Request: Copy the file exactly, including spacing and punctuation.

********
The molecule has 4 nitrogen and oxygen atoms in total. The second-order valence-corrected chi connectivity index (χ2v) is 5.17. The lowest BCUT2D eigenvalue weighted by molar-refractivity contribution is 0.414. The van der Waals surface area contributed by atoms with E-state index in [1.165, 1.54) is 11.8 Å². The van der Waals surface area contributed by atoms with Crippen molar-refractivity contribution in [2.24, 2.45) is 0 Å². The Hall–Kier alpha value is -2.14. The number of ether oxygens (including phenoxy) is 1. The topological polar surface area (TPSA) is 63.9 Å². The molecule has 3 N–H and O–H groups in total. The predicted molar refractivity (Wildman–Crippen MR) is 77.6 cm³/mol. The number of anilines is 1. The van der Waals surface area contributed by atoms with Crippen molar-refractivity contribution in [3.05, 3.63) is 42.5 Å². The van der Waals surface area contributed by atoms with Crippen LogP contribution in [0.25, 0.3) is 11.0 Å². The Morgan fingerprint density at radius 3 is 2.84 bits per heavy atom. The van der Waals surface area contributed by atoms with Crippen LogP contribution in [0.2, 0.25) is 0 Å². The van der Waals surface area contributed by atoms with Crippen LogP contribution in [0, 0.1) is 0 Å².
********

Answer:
The molecule has 4 nitrogen and oxygen atoms in total. The second-order valence-corrected chi connectivity index (χ2v) is 5.17. The lowest BCUT2D eigenvalue weighted by molar-refractivity contribution is 0.414. The van der Waals surface area contributed by atoms with E-state index in [1.165, 1.54) is 11.8 Å². The van der Waals surface area contributed by atoms with Crippen molar-refractivity contribution in [2.24, 2.45) is 0 Å². The Hall–Kier alpha value is -2.14. The number of ether oxygens (including phenoxy) is 1. The topological polar surface area (TPSA) is 63.9 Å². The molecule has 3 N–H and O–H groups in total. The predicted molar refractivity (Wildman–Crippen MR) is 77.6 cm³/mol. The number of anilines is 1. The van der Waals surface area contributed by atoms with Crippen molar-refractivity contribution in [3.05, 3.63) is 42.5 Å². The van der Waals surface area contributed by atoms with Crippen LogP contribution in [0.25, 0.3) is 11.0 Å². The Morgan fingerprint density at radius 3 is 2.84 bits per heavy atom. The van der Waals surface area contributed by atoms with Crippen LogP contribution in [0.2, 0.25) is 0 Å². The van der Waals surface area contributed by atoms with Crippen LogP contribution in [0, 0.1) is 0 Å².